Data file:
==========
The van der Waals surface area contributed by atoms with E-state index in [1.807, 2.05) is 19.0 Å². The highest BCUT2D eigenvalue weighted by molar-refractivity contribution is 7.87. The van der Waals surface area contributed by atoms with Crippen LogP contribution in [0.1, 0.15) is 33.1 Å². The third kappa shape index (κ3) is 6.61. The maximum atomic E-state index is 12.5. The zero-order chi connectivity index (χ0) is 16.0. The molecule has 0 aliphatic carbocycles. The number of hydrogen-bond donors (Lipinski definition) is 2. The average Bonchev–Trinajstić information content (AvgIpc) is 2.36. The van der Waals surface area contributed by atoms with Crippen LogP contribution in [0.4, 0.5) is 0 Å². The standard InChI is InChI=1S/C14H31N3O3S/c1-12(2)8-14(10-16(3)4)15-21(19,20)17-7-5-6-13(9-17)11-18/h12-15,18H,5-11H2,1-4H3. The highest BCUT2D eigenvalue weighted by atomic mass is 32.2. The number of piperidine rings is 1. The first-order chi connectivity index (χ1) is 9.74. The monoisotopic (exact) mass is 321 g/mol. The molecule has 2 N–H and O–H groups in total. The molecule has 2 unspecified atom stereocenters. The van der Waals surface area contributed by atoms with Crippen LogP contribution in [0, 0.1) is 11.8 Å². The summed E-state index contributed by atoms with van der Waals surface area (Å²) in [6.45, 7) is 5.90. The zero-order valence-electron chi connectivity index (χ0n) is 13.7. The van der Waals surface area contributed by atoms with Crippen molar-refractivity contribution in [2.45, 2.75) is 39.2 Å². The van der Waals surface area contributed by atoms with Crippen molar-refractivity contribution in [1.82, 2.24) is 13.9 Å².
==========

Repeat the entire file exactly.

The van der Waals surface area contributed by atoms with E-state index in [1.807, 2.05) is 19.0 Å². The highest BCUT2D eigenvalue weighted by molar-refractivity contribution is 7.87. The van der Waals surface area contributed by atoms with Crippen LogP contribution in [0.1, 0.15) is 33.1 Å². The third kappa shape index (κ3) is 6.61. The maximum atomic E-state index is 12.5. The zero-order chi connectivity index (χ0) is 16.0. The molecule has 0 aliphatic carbocycles. The number of hydrogen-bond donors (Lipinski definition) is 2. The average Bonchev–Trinajstić information content (AvgIpc) is 2.36. The van der Waals surface area contributed by atoms with Crippen LogP contribution in [0.4, 0.5) is 0 Å². The standard InChI is InChI=1S/C14H31N3O3S/c1-12(2)8-14(10-16(3)4)15-21(19,20)17-7-5-6-13(9-17)11-18/h12-15,18H,5-11H2,1-4H3. The highest BCUT2D eigenvalue weighted by atomic mass is 32.2. The number of piperidine rings is 1. The first-order chi connectivity index (χ1) is 9.74. The monoisotopic (exact) mass is 321 g/mol. The molecule has 2 N–H and O–H groups in total. The molecule has 2 unspecified atom stereocenters. The van der Waals surface area contributed by atoms with Crippen LogP contribution in [0, 0.1) is 11.8 Å². The summed E-state index contributed by atoms with van der Waals surface area (Å²) in [6.45, 7) is 5.90. The zero-order valence-electron chi connectivity index (χ0n) is 13.7. The van der Waals surface area contributed by atoms with Crippen molar-refractivity contribution in [2.45, 2.75) is 39.2 Å². The van der Waals surface area contributed by atoms with Crippen molar-refractivity contribution in [1.82, 2.24) is 13.9 Å².